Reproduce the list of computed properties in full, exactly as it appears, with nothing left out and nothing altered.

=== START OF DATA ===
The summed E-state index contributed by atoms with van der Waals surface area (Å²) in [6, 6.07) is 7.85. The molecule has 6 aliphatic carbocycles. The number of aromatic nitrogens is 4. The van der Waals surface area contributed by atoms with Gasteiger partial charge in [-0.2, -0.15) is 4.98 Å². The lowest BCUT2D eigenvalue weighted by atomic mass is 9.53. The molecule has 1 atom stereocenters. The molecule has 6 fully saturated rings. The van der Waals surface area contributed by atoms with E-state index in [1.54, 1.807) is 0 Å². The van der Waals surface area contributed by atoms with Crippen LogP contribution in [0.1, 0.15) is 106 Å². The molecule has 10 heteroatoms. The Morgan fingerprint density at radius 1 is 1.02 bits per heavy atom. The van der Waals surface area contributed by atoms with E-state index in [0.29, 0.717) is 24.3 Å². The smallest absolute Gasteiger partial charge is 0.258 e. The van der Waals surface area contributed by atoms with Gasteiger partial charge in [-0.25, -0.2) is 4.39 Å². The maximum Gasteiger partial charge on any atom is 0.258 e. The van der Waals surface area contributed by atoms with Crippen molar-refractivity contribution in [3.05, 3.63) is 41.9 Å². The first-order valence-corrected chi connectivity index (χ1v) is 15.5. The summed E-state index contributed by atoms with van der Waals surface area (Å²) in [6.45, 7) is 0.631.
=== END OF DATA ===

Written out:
The summed E-state index contributed by atoms with van der Waals surface area (Å²) in [6, 6.07) is 7.85. The molecule has 6 aliphatic carbocycles. The number of aromatic nitrogens is 4. The van der Waals surface area contributed by atoms with Gasteiger partial charge in [-0.2, -0.15) is 4.98 Å². The lowest BCUT2D eigenvalue weighted by atomic mass is 9.53. The molecule has 1 atom stereocenters. The molecule has 6 fully saturated rings. The van der Waals surface area contributed by atoms with E-state index in [1.54, 1.807) is 0 Å². The van der Waals surface area contributed by atoms with Crippen LogP contribution in [0.1, 0.15) is 106 Å². The molecule has 10 heteroatoms. The Morgan fingerprint density at radius 1 is 1.02 bits per heavy atom. The van der Waals surface area contributed by atoms with E-state index in [0.29, 0.717) is 24.3 Å². The smallest absolute Gasteiger partial charge is 0.258 e. The van der Waals surface area contributed by atoms with Gasteiger partial charge in [-0.25, -0.2) is 4.39 Å². The maximum Gasteiger partial charge on any atom is 0.258 e. The van der Waals surface area contributed by atoms with Crippen molar-refractivity contribution in [3.05, 3.63) is 41.9 Å². The first-order valence-corrected chi connectivity index (χ1v) is 15.5. The summed E-state index contributed by atoms with van der Waals surface area (Å²) in [6.45, 7) is 0.631.